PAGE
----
John Harbaugh may have improved to 5-of-6 on successful challenges, but the Ravens head coach’s decision to attempt an onside kick late in the fourth quarter of Monday night’s 12-7 loss to the Jacksonville Jaguars may be a target for criticism.
After quarterback Joe Flacco had connected with wide receiver Anquan Boldin on a 5-yard touchdown strike to make the score 9-7 with 2:02 remaining in the contest, Harbaugh could have elected to have kicker Billy Cundiff, who is tied for third in the NFL with 23 touchbacks, drive the kickoff deep and pin Jacksonville in their own territory.
Instead, Harbaugh called for an onside kick. But Cundiff’s kick did not go past 10 yards, giving the Jaguars the ball at the Ravens’ 37-yard line. Four plays and four yards later, kicker Josh Scobee drilled his fourth field goal, a 51-yarder.
After the loss, Harbaugh said kicking the kickoff deep and putting the game on the defense was an option.
“Absolutely, we considered that, but I decided I wanted to go for the onside kick because I felt like we needed the short field and I felt like we were going to get the onside kick,” he said. “I think if you look at the way it was executed, we would have gotten it if it was kicked a little better. You have to kick the ball 10 yards. Billy knows that. If we had kicked the ball 10 yards, I believe we would get it, and we would have been in good shape. We would have had the best possible chance of winning the game, but you could certainly make the argument the other way.”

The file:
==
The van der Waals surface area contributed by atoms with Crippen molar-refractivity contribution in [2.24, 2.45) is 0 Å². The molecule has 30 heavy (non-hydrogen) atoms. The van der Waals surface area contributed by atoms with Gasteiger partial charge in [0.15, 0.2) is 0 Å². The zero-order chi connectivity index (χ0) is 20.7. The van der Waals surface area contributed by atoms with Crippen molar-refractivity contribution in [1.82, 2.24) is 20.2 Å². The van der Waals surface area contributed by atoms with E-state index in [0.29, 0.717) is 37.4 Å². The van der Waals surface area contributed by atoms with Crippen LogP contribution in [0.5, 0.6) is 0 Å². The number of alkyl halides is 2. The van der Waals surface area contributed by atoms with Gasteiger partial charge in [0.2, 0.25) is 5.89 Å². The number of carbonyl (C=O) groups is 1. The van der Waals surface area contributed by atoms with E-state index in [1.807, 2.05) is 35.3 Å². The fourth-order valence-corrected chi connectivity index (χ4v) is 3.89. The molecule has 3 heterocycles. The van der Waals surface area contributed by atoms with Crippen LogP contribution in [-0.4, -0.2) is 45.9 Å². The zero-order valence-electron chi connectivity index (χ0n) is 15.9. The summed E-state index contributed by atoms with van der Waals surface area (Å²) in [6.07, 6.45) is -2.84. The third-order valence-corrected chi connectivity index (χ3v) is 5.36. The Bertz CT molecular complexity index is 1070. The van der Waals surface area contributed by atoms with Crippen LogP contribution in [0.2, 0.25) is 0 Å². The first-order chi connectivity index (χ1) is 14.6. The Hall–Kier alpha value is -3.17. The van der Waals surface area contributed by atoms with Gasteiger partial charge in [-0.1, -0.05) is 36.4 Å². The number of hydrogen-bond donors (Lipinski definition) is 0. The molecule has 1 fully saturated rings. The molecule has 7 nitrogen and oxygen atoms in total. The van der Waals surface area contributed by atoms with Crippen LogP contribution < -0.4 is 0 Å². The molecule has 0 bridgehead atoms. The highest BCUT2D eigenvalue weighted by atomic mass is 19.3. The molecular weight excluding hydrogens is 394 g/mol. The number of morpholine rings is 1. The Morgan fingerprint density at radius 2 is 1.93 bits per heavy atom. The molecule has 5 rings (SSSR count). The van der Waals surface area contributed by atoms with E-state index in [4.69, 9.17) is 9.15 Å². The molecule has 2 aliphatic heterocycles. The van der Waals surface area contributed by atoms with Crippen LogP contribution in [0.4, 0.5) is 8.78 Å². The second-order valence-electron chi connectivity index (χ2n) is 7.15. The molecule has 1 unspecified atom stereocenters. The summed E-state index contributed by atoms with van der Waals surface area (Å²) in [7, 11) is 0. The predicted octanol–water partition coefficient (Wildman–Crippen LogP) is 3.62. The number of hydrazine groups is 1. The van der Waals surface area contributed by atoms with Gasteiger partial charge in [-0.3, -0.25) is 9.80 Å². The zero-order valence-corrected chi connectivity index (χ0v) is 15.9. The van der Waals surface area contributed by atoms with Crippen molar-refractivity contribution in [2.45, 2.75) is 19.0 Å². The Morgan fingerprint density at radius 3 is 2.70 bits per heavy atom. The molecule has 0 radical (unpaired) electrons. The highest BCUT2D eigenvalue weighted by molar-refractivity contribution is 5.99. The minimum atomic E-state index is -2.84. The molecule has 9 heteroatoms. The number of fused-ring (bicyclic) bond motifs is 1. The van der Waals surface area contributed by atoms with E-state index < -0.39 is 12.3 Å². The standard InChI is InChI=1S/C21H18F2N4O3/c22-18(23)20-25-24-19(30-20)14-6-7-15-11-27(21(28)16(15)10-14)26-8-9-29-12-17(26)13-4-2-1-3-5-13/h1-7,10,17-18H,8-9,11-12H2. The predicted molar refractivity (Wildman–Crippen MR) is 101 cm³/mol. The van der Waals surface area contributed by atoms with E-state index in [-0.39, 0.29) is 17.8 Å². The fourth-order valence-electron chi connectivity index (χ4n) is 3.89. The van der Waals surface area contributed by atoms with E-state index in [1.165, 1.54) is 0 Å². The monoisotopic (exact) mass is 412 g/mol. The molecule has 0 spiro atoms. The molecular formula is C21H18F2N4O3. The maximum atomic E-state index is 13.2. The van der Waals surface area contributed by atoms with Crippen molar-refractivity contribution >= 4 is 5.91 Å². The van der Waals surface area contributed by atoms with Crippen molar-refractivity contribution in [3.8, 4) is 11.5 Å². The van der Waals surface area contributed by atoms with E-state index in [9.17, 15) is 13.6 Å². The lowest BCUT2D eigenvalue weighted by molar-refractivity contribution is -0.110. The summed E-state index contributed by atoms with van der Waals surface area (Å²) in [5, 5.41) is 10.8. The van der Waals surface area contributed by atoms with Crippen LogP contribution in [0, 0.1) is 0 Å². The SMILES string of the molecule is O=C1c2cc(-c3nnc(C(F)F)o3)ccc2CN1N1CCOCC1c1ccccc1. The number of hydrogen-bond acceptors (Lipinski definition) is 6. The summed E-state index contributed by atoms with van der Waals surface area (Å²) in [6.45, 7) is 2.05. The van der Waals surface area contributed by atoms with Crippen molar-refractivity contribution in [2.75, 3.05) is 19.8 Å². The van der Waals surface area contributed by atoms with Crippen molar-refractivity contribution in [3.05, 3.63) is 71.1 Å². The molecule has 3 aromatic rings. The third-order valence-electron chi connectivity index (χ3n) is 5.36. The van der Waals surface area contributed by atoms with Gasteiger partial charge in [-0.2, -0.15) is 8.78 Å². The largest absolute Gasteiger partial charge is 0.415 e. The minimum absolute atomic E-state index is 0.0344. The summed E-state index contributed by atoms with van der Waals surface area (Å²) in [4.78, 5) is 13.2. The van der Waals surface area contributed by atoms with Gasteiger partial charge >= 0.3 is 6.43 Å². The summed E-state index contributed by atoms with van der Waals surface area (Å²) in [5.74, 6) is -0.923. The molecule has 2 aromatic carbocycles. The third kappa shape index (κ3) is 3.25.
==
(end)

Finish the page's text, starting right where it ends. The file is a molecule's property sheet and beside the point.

Cundiff, who badly shanked a 52-yard field-goal attempt wide right in the third quarter, blamed himself for not putting the onside kick past the 45-yard line.
“My job is to put the ball somewhere between 10 and 11 yards and give the guys a chance to recover it, and I didn’t do that,” he said. “It sucks, but as in the case of the field goal, you only get one shot. You’ve got to go out there and perform, and I didn’t do it.”Copyright © 2015, Los Angeles Times